Take your time visiting Seoul’s magnificent palaces, right at the heart of the city. You can head over to the most popular palace known as Gyeongbukgung or Palace Greatly Blessed By Heaven.

Built in 1935, Gyeongbukgung Palace should be part of every Korea travel. It is the largest and the most beautiful palace among the rest of the structures in this city. A fire once destroyed the palace during the Imjin War or the Japanese invasion. However, the edifices of the Joseon Dynasty, Hyangwonjeong Pond, and the Gyeonghoeru Pavilion remained completely intact.

Deoksugung Palace, Wikimedia Commons 
Changdeokgung Palace, Pixabay

From this area, you can also visit the palaces of Deoksugung, Gyeonhuigung, Changdeokgung, and Cheonggyeonggung. Taking a tour of these places is one way to understand South Korean history without traveling long hours to the outskirts, or the provinces. Each palace offers a showcase of the nation’s history.

2. View the city from Seoul Tower

Seoul Tower, Unsplash
View from Seoul Tower, Flickr

Another promising destination when heading over to the country is Seoul Tower, a landmark that never fails to impress visitors. It is also called Namsan Tower, which is actually an observatory and communication tower located at the center of Seoul capital. It stands at 236 meters, the second-highest point in the city.

You can ride a cable car or hike the mountains to the tower, with stops that include restaurants, shops, and museums. Once you are at Seoul Tower, you can stay on the observation deck and take photos of the city’s panoramic view. Visitors also hang padlocks at Locks of Love located around the vicinity. It symbolizes their devotion to each other, and if you are still searching, then the Locks of Love is a fun spot to take wonderful photos.

3. Indulge in sumptuous Korean food


If there’s one experience you should not miss when visiting any country, it should be a food adventure. Many tourists choose to order instead of at convenience stores or McDonald’s because their food choices are more affordable. But it won’t hurt to actually try the must-visit restaurants, and invest a few dimes on satisfying your cravings.

The journey won’t be complete without trying the local cuisine. From street food stalls, high-end restaurants, to exotic dishes, the country is a melting pot of gastronomic delights.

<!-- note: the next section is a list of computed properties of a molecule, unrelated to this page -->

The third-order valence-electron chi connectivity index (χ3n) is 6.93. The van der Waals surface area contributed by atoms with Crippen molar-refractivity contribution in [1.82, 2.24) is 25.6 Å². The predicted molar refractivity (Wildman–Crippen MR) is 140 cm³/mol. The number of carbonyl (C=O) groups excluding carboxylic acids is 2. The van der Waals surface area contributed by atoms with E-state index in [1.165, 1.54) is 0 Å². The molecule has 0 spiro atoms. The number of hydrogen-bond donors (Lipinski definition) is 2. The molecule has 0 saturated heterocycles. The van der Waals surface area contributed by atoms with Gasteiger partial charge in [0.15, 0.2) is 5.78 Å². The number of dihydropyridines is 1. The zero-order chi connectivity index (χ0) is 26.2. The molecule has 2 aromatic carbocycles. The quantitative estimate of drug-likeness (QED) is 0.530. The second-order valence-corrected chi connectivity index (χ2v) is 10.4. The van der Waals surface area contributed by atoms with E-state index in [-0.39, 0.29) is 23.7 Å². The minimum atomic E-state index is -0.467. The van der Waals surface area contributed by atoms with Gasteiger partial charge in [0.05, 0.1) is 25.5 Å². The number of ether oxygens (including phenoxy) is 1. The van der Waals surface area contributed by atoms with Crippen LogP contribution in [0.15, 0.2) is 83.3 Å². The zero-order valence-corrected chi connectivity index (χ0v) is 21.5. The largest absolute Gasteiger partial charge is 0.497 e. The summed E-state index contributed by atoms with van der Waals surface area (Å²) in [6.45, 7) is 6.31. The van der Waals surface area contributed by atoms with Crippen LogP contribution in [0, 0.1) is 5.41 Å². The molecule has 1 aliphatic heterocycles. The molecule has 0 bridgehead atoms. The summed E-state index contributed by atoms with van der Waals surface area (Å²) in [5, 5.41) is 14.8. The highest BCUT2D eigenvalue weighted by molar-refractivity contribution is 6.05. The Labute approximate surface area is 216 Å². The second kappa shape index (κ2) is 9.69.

In Seoul, never miss out on the street food scene with the must-try dishes which include spicy rice cakes or tteokbokki, sweet pancakes or hotteok, seaweed rice rolls or kimbap, and the historic chicken skewers.

Spicy rice cakes,
Sweet pancakes, Wikimedia Commons

Where to eat in Korea for the native crispy chicken is at Kyochon Chicken Hongdae Store in the Hongdae neighborhood. Or, you can visit Myth Jakbol Hongdae in the vicinity for pork knuckles. For eateries where you can sit down and spend a few hours resting your feet from walking, you can visit Sinseon Seolleongtang Myeongdong or the Myeongdong Kyoja Main.

Samgyetang, Wikimedia Commons
Silkworm pupae,

Looking for pork bellies or samgyetang? The Gyeongbokgung Palace at Tosokchon Samgyetang offers these recipes. Where to eat in Seoul for sweet potato cakes, rice rolls, Korean blood sausage, rice rolls, mung bean pancakes, and silkworm pupae are at Gwangjang Market and Myeongdong.

4. Shop at Myeongdong, Namedaemun and Dongdaemun Market

Dongdaemun Design Plaza & Park, Flickr

Several Asian cities are home to the busiest and most exciting night markets where you can find more street food, fruits and vegetables, souvenirs, and a whole lot more. From Mongkok in Hong Kong, the Chatuchak Market  in Thailand, to the Delhi Night Market in India, these kinds of shopping is a staple in the continent. South Korea does not let it without their own take at these fantastic travel experiences.

Other locals may flock to the sophisticated malls for world-renowned brands, but you can find yourself in your own experience at Dongdaemun and Namdaemun markets. These are named after the gates they are located with, and have stalls offering souvenirs, fashion items, and street food.

Namdaemun Market, Adrian Perez, Flickr